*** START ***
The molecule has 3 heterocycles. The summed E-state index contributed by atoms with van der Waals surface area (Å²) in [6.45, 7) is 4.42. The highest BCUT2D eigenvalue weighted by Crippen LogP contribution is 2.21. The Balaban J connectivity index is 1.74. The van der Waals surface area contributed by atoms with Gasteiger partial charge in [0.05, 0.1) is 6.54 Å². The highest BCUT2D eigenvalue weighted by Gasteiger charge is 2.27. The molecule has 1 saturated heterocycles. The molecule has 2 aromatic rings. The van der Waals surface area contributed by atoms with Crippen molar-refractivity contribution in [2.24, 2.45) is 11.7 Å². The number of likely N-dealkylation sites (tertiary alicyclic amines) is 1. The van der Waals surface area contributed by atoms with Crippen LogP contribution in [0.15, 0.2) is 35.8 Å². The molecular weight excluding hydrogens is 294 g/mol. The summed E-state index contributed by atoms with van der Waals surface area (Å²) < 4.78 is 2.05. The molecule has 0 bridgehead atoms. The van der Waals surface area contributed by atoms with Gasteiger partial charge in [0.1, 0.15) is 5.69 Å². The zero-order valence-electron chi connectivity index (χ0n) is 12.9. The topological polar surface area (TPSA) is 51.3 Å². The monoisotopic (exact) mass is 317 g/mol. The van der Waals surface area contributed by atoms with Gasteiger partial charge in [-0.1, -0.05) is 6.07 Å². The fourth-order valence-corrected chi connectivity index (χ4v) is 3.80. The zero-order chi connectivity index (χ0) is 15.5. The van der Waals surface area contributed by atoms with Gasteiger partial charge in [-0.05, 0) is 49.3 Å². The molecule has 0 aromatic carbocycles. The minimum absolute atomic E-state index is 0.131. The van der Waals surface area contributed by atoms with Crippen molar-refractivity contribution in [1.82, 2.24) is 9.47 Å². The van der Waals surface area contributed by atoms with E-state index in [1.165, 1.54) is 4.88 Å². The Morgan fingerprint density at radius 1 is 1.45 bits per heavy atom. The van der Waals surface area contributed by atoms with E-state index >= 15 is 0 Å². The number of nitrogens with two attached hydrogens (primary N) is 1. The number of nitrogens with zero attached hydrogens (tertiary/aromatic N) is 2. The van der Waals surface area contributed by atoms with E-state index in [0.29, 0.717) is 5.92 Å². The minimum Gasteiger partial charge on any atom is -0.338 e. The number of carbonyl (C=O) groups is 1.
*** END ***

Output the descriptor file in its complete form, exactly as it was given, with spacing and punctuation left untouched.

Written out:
The molecule has 3 heterocycles. The summed E-state index contributed by atoms with van der Waals surface area (Å²) in [6.45, 7) is 4.42. The highest BCUT2D eigenvalue weighted by Crippen LogP contribution is 2.21. The Balaban J connectivity index is 1.74. The van der Waals surface area contributed by atoms with Gasteiger partial charge in [0.05, 0.1) is 6.54 Å². The highest BCUT2D eigenvalue weighted by Gasteiger charge is 2.27. The molecule has 1 saturated heterocycles. The molecule has 2 aromatic rings. The van der Waals surface area contributed by atoms with Crippen molar-refractivity contribution in [2.24, 2.45) is 11.7 Å². The number of likely N-dealkylation sites (tertiary alicyclic amines) is 1. The van der Waals surface area contributed by atoms with Crippen LogP contribution in [0.15, 0.2) is 35.8 Å². The molecular weight excluding hydrogens is 294 g/mol. The summed E-state index contributed by atoms with van der Waals surface area (Å²) < 4.78 is 2.05. The molecule has 0 bridgehead atoms. The van der Waals surface area contributed by atoms with Gasteiger partial charge in [0.1, 0.15) is 5.69 Å². The zero-order valence-electron chi connectivity index (χ0n) is 12.9. The topological polar surface area (TPSA) is 51.3 Å². The monoisotopic (exact) mass is 317 g/mol. The van der Waals surface area contributed by atoms with Gasteiger partial charge in [-0.1, -0.05) is 6.07 Å². The fourth-order valence-corrected chi connectivity index (χ4v) is 3.80. The zero-order chi connectivity index (χ0) is 15.5. The van der Waals surface area contributed by atoms with Gasteiger partial charge in [-0.05, 0) is 49.3 Å². The molecule has 0 aromatic carbocycles. The minimum absolute atomic E-state index is 0.131. The van der Waals surface area contributed by atoms with Crippen molar-refractivity contribution in [1.82, 2.24) is 9.47 Å². The van der Waals surface area contributed by atoms with E-state index in [1.165, 1.54) is 4.88 Å². The Morgan fingerprint density at radius 1 is 1.45 bits per heavy atom. The van der Waals surface area contributed by atoms with E-state index >= 15 is 0 Å². The number of nitrogens with two attached hydrogens (primary N) is 1. The number of nitrogens with zero attached hydrogens (tertiary/aromatic N) is 2. The van der Waals surface area contributed by atoms with E-state index in [0.29, 0.717) is 5.92 Å². The minimum Gasteiger partial charge on any atom is -0.338 e. The number of carbonyl (C=O) groups is 1.